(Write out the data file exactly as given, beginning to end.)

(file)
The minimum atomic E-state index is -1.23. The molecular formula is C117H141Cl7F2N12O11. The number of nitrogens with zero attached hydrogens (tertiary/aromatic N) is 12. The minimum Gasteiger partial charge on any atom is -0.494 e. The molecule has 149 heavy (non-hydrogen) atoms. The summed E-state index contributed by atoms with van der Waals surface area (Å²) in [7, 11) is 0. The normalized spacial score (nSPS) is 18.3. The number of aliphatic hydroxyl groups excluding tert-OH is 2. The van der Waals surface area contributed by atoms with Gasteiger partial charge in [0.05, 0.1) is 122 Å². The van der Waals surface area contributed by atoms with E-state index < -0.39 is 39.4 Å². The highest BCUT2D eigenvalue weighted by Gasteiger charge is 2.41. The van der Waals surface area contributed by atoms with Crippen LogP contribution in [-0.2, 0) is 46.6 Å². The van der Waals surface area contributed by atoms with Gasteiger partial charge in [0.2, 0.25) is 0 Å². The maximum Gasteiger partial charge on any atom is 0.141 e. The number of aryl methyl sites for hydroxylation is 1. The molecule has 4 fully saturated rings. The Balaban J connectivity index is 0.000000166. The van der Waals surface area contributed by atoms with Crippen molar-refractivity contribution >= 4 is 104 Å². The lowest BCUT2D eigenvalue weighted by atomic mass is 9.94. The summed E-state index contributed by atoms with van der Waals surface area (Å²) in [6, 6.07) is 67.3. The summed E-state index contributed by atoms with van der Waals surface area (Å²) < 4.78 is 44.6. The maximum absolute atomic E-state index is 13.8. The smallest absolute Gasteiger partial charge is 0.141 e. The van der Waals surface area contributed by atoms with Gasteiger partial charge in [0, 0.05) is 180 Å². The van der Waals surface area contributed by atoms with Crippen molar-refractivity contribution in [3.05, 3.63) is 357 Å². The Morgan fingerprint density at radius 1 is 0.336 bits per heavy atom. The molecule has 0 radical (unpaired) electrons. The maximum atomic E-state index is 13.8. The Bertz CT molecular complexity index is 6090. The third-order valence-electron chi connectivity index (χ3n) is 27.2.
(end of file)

The minimum atomic E-state index is -1.23. The molecular formula is C117H141Cl7F2N12O11. The number of nitrogens with zero attached hydrogens (tertiary/aromatic N) is 12. The minimum Gasteiger partial charge on any atom is -0.494 e. The molecule has 149 heavy (non-hydrogen) atoms. The summed E-state index contributed by atoms with van der Waals surface area (Å²) in [7, 11) is 0. The normalized spacial score (nSPS) is 18.3. The number of aliphatic hydroxyl groups excluding tert-OH is 2. The van der Waals surface area contributed by atoms with Gasteiger partial charge in [0.05, 0.1) is 122 Å². The van der Waals surface area contributed by atoms with E-state index < -0.39 is 39.4 Å². The highest BCUT2D eigenvalue weighted by Gasteiger charge is 2.41. The van der Waals surface area contributed by atoms with Crippen LogP contribution in [-0.2, 0) is 46.6 Å². The van der Waals surface area contributed by atoms with Gasteiger partial charge in [0.2, 0.25) is 0 Å². The maximum Gasteiger partial charge on any atom is 0.141 e. The number of aryl methyl sites for hydroxylation is 1. The molecule has 4 fully saturated rings. The Balaban J connectivity index is 0.000000166. The van der Waals surface area contributed by atoms with Crippen molar-refractivity contribution >= 4 is 104 Å². The lowest BCUT2D eigenvalue weighted by atomic mass is 9.94. The summed E-state index contributed by atoms with van der Waals surface area (Å²) in [6, 6.07) is 67.3. The summed E-state index contributed by atoms with van der Waals surface area (Å²) < 4.78 is 44.6. The maximum absolute atomic E-state index is 13.8. The smallest absolute Gasteiger partial charge is 0.141 e. The van der Waals surface area contributed by atoms with Gasteiger partial charge in [0, 0.05) is 180 Å². The van der Waals surface area contributed by atoms with Crippen molar-refractivity contribution in [3.05, 3.63) is 357 Å². The Morgan fingerprint density at radius 1 is 0.336 bits per heavy atom. The molecule has 0 radical (unpaired) electrons. The maximum atomic E-state index is 13.8. The Bertz CT molecular complexity index is 6090. The third-order valence-electron chi connectivity index (χ3n) is 27.2.